Despite this setback, I pressed forward. My technique uses a brine, which differs somewhat from Karen's recipe. Credit to Alton Brown of Good Eats for much of this recipe.
Why brine? A brined bird is juicier, and can be much more flavorful. The meat is amazingly tender--some people will defy that your bird is really finished cooking!
Step 1: Gather the Hardware
oven capable of reaching 500F
1 medium-large roasting pan
1 5gal bucket, run thru dishwasher if possible
1 large pan
1 in-oven probe thermometer (with alarm, if possible)
heavy-duty aluminum foil
1 large ladle (helpful, not mandatory)
1 gallon pitcher (helpful, not mandatory)
tray or cookie sheet
knife or kitchen shears
Step 2: Gather the Software
1 turkey (up to 16lbs)
various old vegetables* (carrots, onions, celery) to line bottom of roasting pan
*If you don't have old veggies, just get a rack for your roasting pan instead.
1 Cup kosher salt
1/2 Cup light brown sugar
1 gal *"stock"
*I made a combination of beef and chicken stock, and apple juice because it was what I had available. You can use these, as well as vegetable broth and other juices that aren't too sweet (i.e. don't use grape or Kool Aid :) The beef stock doesn't harm the flavor.
1/2 tablespoon black peppercorns (or same amount of ground if you have that)
1/2 tablespoon green peppercorns (optional, just add more black pepper if you don't have this)
1/2 tablespoon allspice berries (optional)
1 gallon water + ice
Aromatics (don't do this prep until the day of the baking!):
1 red apple, sliced (gala is nice)
1/2 med onion, sliced (yellow or white is good)
1 cinnamon stick (broken into smaller pieces)
1 Cup water
4 sprigs rosemary (fresh is best)
6 leaves sage (fresh is best, but I only had dry)
Step 3: Combine Brine
Stir to dissolve solids and then remove from heat.
Allow it to cool to room temperature, then refrigerate until Thoroughly Chilled.
Step 4: Brine Yer Bird
The great thing about a brine is it doesn't make the meat taste salty. That's because the salted water (infused with your added flavors) will begin penetrating the meat as soon as you dunk it. After a few hours, the salt will reach equilibrium, meaning no more salt will be added to the bird from the brine. At that point, leaving the bird in the drink won't make it any saltier.
Clean your sink thoroughly. I use a product called Greased Lightning to remove any gunk. Then I use soap and water and finish with a light bleach spray to sterilize. Then rinse completely.
Set the turkey in the sink and open the sack up. At either end you'll find a bag of goodies. I freeze this and use it later for turkey broth. You can discard it if you prefer. Don't leave these bags in the bird!
Your turkey may also come with a wire leg holder to keep the legs together. It can be tough to remove, so be gentle.
Rinse the turkey inside and out.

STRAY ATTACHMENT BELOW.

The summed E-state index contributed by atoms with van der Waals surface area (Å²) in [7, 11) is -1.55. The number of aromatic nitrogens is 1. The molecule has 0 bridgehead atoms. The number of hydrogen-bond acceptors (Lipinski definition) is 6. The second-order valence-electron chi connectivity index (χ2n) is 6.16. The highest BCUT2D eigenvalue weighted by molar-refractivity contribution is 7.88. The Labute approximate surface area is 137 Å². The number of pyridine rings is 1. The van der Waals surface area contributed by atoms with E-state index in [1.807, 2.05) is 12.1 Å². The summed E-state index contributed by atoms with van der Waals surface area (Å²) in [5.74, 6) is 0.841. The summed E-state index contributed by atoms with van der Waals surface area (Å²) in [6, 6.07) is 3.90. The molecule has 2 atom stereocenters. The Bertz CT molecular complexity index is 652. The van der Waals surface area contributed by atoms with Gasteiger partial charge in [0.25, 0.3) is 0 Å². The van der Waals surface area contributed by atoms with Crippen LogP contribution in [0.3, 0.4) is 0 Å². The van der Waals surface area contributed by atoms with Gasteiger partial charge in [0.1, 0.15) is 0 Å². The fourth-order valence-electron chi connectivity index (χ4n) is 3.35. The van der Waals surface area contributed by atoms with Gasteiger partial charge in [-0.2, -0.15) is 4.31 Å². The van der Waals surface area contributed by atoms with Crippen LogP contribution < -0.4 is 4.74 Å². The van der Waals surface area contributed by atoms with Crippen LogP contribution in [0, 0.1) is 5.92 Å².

Now for the brine...
Drop some ice cubes into the bucket to make it easier to set the turkey down.
Then place the bird in the bucket breast-down.
Pour in the brine. I used a ladle to keep down the mess.
Add ice and top off with water.
The cavity of the turkey should also fill up with brine, so you might have to jiggle the turkey to get it to fill up.
Cap the bucket and put it in a cool place for 6 to 8 hours.
Step 5: Ready to Bake...@ 500F!
Take this time to form the aluminum triangle to the breast meat. Set that aside.
Move the rack in your oven to its lowest position and set to 500F. That's right...500F.
For the aromatics...combine apple, onion, cinnamon stick, rosemary and sage in a microwave safe container. Add a bit of water and nuke it for 5 minutes on high while you do the next steps.
Break or roughly chop the old vegetables (celery, carrot, onion) and cover the bottom of your roasting pan. This keeps your turkey off the bottom of the pan. If you have a rack that fits the roaster, you can use that instead.
Add a little water to the pan (this step will prevent oil from burning during the 500F phase, and won't steam the bird at all).
Set the bird on a nonslip surface (in the roaster is ok, but I happen to have a plastic tray and paper towels instead). Trim off the neck and tail fat. These can go into turkey broth later, but will burn if not trimmed now.
Now lift up the wing and tuck it under (see pictures). This helps the gobbler sit in the roaster.
Coat the entire outside of the bird with canola oil. Don't be chicken--just use your hands like I did.
Use tongs to stuff the cavity with your steamed aromatics.
Bake your Tom Turkey for 30 minutes at 500F. This will make him brown up nicely! If you get any smoking, turn on your blower or open some windows. But you shouldn't if you added the water like I said ;)
Step 6: Remove, Probe, ReLoad...Eat!
Lower temp to 350F.
Insert the probe thermometer in the thickest part of the turkey breast. Be careful not to hit bone. If you do, just back out a little bit (don't make a bunch of holes!).
Set the thermometer to alarm at 161F.
Carefully cover the breast with the aluminum foil triangle...don't burn yourself!
Return the turkey to the oven, minding the probe cable--don't crimp it.
If you don't have a probe, a 14 to 16 lb bird will take about 2 1/2 hours to bake. Use an instant read thermometer to take the temperature of the thick part of the breast after that time. If it's at 160ish, pull it out.
Let the turkey rest for 15 minutes before carving. Do Not pull out that stupid popup timer before then!